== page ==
Discussion:
URL parsing for the command line tool? (Daniel Stenberg)
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Timothe Litt
2018-08-17 11:11:38 UTC
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Date: Thu, 16 Aug 2018 15:45:46 +0200 (CEST)
Subject: Re: URL parsing for the command line tool?
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Please try something more real world (even contrived). Why would you want to
change hosts? Your example makes no sense to me.
I was just trying to provoke thoughts and ideas, I didn't have any particular
use case in mind.
1. host-specific sections in config files. So .curlrc can specify for example
a specific user-agent to use only when connecting to example.com and a
different user-agent for example.org.
2. command-line variables based on the most recently used URL. If you want to
save the output from a download in a directory named as the host name with the
"curl https://example.com/file -o "%{url_host}/%{url_file}".
export in1="../download.html"
for i in DragonFlyBSD FreeBSD NetBSD; do
curl --base-url $base --output-url - $in1 "#" $i | ./download_curl.sh
done
curl http://example.org/foo --rel-url "../here/it/is" -O
That could be fun for those who download a HTML page and want to download
something that is pointed to with a relative URL within that.
curl $url > raw.html
extract_hrefs;
for i in $all_hrefs; do
curl $url --rel-url "$i" -O
done
Most of this seems like feature bloat. 

host-specific sections in config files could be useful.

The rest can be easily (and unless you put a lot of work in, more
flexibly and easily) in the scripting language of your choice.

For Perl, see URI for parsing/dissecting URIs of all sorts.  And
HTML::TreeBuilder for parsing HTML (including finding hrefs, <img> srcs,
etc.)  Also, there are other Perl modules that provide a direct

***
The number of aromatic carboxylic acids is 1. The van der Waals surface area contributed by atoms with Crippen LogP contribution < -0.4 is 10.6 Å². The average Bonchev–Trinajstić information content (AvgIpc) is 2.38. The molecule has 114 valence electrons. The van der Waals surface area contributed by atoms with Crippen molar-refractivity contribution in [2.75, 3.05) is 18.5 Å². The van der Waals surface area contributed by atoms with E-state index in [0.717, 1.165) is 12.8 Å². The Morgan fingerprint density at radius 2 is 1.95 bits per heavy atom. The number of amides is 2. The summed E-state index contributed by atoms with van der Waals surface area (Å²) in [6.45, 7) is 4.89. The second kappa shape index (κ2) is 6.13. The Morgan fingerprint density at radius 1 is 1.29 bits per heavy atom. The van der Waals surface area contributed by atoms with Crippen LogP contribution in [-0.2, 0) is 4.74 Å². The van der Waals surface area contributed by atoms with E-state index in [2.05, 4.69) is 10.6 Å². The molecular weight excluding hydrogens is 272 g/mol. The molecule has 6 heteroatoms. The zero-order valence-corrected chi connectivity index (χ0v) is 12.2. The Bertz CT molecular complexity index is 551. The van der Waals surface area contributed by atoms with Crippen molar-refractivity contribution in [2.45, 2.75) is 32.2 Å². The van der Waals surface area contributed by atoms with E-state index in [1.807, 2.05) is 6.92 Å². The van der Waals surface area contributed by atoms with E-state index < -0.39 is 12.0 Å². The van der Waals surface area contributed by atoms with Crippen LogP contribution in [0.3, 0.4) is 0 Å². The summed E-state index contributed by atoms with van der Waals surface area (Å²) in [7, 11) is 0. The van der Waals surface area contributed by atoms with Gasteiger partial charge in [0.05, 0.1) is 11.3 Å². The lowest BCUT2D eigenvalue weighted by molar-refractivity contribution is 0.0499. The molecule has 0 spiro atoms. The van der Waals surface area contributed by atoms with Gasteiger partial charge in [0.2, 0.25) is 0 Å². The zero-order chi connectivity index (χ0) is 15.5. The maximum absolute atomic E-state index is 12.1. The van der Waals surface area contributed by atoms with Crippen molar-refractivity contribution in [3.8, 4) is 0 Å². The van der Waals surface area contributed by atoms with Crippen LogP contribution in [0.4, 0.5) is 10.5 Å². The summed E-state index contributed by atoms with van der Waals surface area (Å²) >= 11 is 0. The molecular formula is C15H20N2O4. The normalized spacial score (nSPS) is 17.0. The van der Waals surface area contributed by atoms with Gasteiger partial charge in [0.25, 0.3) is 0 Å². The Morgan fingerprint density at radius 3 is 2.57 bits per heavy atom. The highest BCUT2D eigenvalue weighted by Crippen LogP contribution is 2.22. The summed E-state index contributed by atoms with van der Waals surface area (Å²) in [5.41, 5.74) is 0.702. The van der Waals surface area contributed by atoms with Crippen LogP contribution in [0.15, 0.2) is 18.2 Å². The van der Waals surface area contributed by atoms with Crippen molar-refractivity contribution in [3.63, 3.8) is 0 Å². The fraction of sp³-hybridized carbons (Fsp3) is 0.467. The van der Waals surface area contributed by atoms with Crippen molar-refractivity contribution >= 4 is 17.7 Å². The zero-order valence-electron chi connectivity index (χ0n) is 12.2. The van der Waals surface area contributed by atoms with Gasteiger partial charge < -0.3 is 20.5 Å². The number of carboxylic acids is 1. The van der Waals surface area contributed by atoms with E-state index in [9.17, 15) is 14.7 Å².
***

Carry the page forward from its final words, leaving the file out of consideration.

interface to Curl.  So it's quite easy to handle your examples - and the
more complex usages that they presage.  (e.g. $uri = URI->new(
"http://example.org";)  print $uri->host; $uri->path, $uri->fragment;
$abs = URI->abs( "bar/nil.jpg", "https://example.org/foo" ); print
$abs->path ; $rel = $abs->rel("https://example.org./"); ... ).

Python has similar URI parsing & Curl access modules.

I don't think you want Curl to become a scripting language.  I'd stick
with the Unix philosophy of small tool, each of which does one thing
well, that can be composed for more complex tasks.

But if you go this way, be prepared to see a long list of "enhancement"
requests that will add development & maintenance effort to your plate.

Timothe Litt
ACM Distinguished Engineer
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This communication may not represent the ACM or my employer's views,
if any, on the matters discussed.
Daniel Stenberg
2018-08-17 11:20:54 UTC
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Post by Timothe Litt
But if you go this way, be prepared to see a long list of "enhancement"
requests that will add development & maintenance effort to your plate.
I don't particularly want to "go this way" or another. I was trying to tickle
people's imagination...
--
/ daniel.haxx.se
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